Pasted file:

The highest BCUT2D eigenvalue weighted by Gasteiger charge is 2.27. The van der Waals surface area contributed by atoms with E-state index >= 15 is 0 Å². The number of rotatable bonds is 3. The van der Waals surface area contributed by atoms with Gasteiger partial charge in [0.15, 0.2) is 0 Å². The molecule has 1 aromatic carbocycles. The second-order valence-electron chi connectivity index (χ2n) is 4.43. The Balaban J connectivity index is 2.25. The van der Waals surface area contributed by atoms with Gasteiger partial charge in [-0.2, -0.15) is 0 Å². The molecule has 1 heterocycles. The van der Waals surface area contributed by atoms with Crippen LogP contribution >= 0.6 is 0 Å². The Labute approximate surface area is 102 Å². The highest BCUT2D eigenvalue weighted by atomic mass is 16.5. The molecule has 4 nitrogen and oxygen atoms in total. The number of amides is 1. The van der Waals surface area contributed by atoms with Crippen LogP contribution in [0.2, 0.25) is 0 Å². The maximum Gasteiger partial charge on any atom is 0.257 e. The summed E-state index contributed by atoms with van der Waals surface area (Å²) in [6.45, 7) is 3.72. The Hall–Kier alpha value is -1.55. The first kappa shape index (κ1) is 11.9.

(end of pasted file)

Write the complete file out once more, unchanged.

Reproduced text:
The highest BCUT2D eigenvalue weighted by Gasteiger charge is 2.27. The van der Waals surface area contributed by atoms with E-state index >= 15 is 0 Å². The number of rotatable bonds is 3. The van der Waals surface area contributed by atoms with Gasteiger partial charge in [0.15, 0.2) is 0 Å². The molecule has 1 aromatic carbocycles. The second-order valence-electron chi connectivity index (χ2n) is 4.43. The Balaban J connectivity index is 2.25. The van der Waals surface area contributed by atoms with Gasteiger partial charge in [-0.2, -0.15) is 0 Å². The molecule has 1 heterocycles. The van der Waals surface area contributed by atoms with Crippen LogP contribution >= 0.6 is 0 Å². The Labute approximate surface area is 102 Å². The highest BCUT2D eigenvalue weighted by atomic mass is 16.5. The molecule has 4 nitrogen and oxygen atoms in total. The number of amides is 1. The van der Waals surface area contributed by atoms with Crippen LogP contribution in [0.2, 0.25) is 0 Å². The maximum Gasteiger partial charge on any atom is 0.257 e. The summed E-state index contributed by atoms with van der Waals surface area (Å²) in [6.45, 7) is 3.72. The Hall–Kier alpha value is -1.55. The first kappa shape index (κ1) is 11.9.